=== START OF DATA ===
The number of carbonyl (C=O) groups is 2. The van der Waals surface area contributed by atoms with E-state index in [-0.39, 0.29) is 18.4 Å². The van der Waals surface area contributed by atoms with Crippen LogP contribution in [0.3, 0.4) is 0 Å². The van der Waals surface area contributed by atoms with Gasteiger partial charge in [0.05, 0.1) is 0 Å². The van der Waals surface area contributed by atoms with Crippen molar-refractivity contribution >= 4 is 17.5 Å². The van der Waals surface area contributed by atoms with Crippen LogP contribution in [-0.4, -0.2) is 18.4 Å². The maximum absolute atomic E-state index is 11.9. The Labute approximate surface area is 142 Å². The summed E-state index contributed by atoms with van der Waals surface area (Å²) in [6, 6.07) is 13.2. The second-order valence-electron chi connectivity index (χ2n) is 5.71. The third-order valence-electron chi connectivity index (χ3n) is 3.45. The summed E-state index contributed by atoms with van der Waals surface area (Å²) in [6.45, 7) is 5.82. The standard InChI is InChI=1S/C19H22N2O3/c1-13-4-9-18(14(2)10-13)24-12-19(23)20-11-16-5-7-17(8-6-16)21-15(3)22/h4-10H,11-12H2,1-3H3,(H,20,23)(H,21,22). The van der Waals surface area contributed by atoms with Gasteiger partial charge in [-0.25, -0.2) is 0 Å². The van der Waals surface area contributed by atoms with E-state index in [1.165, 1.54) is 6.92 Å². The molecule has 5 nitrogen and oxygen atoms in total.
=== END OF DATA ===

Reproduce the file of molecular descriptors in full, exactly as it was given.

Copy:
The number of carbonyl (C=O) groups is 2. The van der Waals surface area contributed by atoms with E-state index in [-0.39, 0.29) is 18.4 Å². The van der Waals surface area contributed by atoms with Crippen LogP contribution in [0.3, 0.4) is 0 Å². The van der Waals surface area contributed by atoms with Gasteiger partial charge in [0.05, 0.1) is 0 Å². The van der Waals surface area contributed by atoms with Crippen molar-refractivity contribution >= 4 is 17.5 Å². The van der Waals surface area contributed by atoms with Crippen LogP contribution in [-0.4, -0.2) is 18.4 Å². The maximum absolute atomic E-state index is 11.9. The Labute approximate surface area is 142 Å². The summed E-state index contributed by atoms with van der Waals surface area (Å²) in [6, 6.07) is 13.2. The second-order valence-electron chi connectivity index (χ2n) is 5.71. The third-order valence-electron chi connectivity index (χ3n) is 3.45. The summed E-state index contributed by atoms with van der Waals surface area (Å²) in [6.45, 7) is 5.82. The standard InChI is InChI=1S/C19H22N2O3/c1-13-4-9-18(14(2)10-13)24-12-19(23)20-11-16-5-7-17(8-6-16)21-15(3)22/h4-10H,11-12H2,1-3H3,(H,20,23)(H,21,22). The van der Waals surface area contributed by atoms with Gasteiger partial charge in [-0.25, -0.2) is 0 Å². The van der Waals surface area contributed by atoms with E-state index in [1.165, 1.54) is 6.92 Å². The molecule has 5 nitrogen and oxygen atoms in total.